Crucially, joint intermediation of secondary and repo markets requires primary dealers to navigate a conflict between these two spaces. The repo market forces around $4 trillion of cash and Treasuries to be “locked-in” to support private lending. But with such enormous amounts of assets caught within the repo market, primary dealers are restricted in how easily they can source cash or Treasuries for the secondary market. These constraints become pressing in a crisis when collateral must be tightly captured by the repo market to prevent default and a credit crunch. That said, the secondary market is likely to see a spike in demand for Treasuries and cash from investors precisely during crisis. Primary dealers must decide which market they might favor. Given the significantly larger daily transaction volumes, lower risks, and their dominant presence in the repo market, primary dealers have an incentive to protect the repo market by reducing intermediation in the secondary. In any event, conflict between the two spaces means that both are vulnerable to the private decisions of self-interested firms that may favor one over the other or decide to step back from intermediation across both markets.

Second, our article argues that the design of public regulation is not equipped to map out the interconnected risks between Treasury-backed repo and the secondary market for Treasuries. As Yesha Yadav points out in earlier writing, the structure of public oversight is fragmented among at least five regulators, none of which has lead status.[6] Rulemaking and supervision are stymied by bureaucratic apathy, coordination costs and inaction. Further and importantly, the repo and secondary markets are overseen in accordance with two separate paradigms. The repo market, notably, represents a prudential space where regulators favor systemic stability at the cost to disclosure and transparency. By contrast, the secondary market is more securities orientated, focused on price formation and liquidity. This divergence raises the costs of regulatory cooperation and makes it much more difficult for authorities to develop a picture of the connected risks underlying the Treasury market.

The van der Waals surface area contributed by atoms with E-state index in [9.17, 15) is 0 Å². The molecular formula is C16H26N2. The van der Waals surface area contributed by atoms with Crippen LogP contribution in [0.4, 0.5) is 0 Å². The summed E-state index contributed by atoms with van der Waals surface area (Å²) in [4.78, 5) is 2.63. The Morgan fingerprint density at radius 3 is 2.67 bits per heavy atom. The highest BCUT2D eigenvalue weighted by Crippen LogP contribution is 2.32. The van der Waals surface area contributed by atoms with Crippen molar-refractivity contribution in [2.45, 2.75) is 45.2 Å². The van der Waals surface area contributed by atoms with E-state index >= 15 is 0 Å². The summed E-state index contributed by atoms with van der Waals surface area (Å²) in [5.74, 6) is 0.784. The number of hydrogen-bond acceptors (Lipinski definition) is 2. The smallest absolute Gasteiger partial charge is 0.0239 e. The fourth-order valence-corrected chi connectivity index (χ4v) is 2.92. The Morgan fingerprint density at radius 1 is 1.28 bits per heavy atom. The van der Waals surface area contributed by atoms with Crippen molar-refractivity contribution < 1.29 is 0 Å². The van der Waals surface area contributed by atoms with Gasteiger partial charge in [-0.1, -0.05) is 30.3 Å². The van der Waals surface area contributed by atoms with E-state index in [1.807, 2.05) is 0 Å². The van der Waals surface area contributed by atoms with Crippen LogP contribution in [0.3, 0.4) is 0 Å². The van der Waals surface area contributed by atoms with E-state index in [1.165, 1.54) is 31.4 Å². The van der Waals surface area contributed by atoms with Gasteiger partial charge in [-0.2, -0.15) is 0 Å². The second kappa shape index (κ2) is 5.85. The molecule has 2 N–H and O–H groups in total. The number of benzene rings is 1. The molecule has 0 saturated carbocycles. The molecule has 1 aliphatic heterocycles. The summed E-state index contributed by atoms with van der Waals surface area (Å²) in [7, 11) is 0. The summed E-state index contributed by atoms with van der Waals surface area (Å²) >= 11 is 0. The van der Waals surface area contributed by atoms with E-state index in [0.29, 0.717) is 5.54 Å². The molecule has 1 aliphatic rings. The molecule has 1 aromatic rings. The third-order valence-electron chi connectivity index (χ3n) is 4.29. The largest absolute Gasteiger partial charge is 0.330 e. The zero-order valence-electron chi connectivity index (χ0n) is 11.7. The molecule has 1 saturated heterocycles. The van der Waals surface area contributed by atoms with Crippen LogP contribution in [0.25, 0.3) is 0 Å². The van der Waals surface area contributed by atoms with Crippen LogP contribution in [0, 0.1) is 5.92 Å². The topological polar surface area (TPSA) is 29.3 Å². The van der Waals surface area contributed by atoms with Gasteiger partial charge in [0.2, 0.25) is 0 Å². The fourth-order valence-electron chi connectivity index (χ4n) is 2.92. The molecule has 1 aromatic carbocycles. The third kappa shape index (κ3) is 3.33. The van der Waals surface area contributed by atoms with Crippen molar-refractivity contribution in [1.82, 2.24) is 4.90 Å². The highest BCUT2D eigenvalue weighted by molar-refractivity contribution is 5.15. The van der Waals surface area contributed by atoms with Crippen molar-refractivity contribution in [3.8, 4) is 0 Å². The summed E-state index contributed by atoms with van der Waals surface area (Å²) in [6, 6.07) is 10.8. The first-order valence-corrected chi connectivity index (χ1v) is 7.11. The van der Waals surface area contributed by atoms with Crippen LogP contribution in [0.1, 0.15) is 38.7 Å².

In concluding, our article advocates for a series of reforms to increase transparency in both the repo market and the Treasury secondary market. It also pushes for the creation of affirmative market-making obligations for key traders that would require them to continue trading rather than exit easily in a crisis. Finally, it argues for more consolidated, coordinated supervision of the Treasury market under the Financial Stability Oversight Council.

ENDNOTES

[1] Jeffrey Cheng et al., How did COVID-19 Disrupt the Market for U.S. Treasury Debt?, Brookings (May 1, 2020.

[2] Antoine Bouveret et al., Fragilities in the U.S. Treasury Market: Lessons from the “Flash Rally” of October 15, 2014 5-6.

[3] See e.g., Liquidity Risk Management Standards, 12 C.F.R. §§ 329.1–.50 (2020).

[4] Sifma, US Repo Market Chart Book (Apr. 27, 2020).  On tri-party repo, Federal Reserve Bank of New York, Tri-Party/GCF Repo, https://www.newyorkfed.org/data-and-statistics/data-visualization/tri-party-repo/index.html#interactive/volume/collateral_value (Jul. 9, 2020).

[5] James Collin Harkrader & Michael Puglia, Principal Trading Firm Activity in Treasury Cash Markets, Fed Notes, Aug. 4, 2020.

[6] Yesha Yadav, The Failed Regulation of U.S. Treasury Markets, 121 Colum. L. Rev. 1173(2021).

This post comes to us from professors Pradeep Yadav at Oklahoma University’s Price School of Business and Yesha Yadav at Vanderbilt Law School. It is based on their recent paper, “Fragile Financial Regulation,” available here.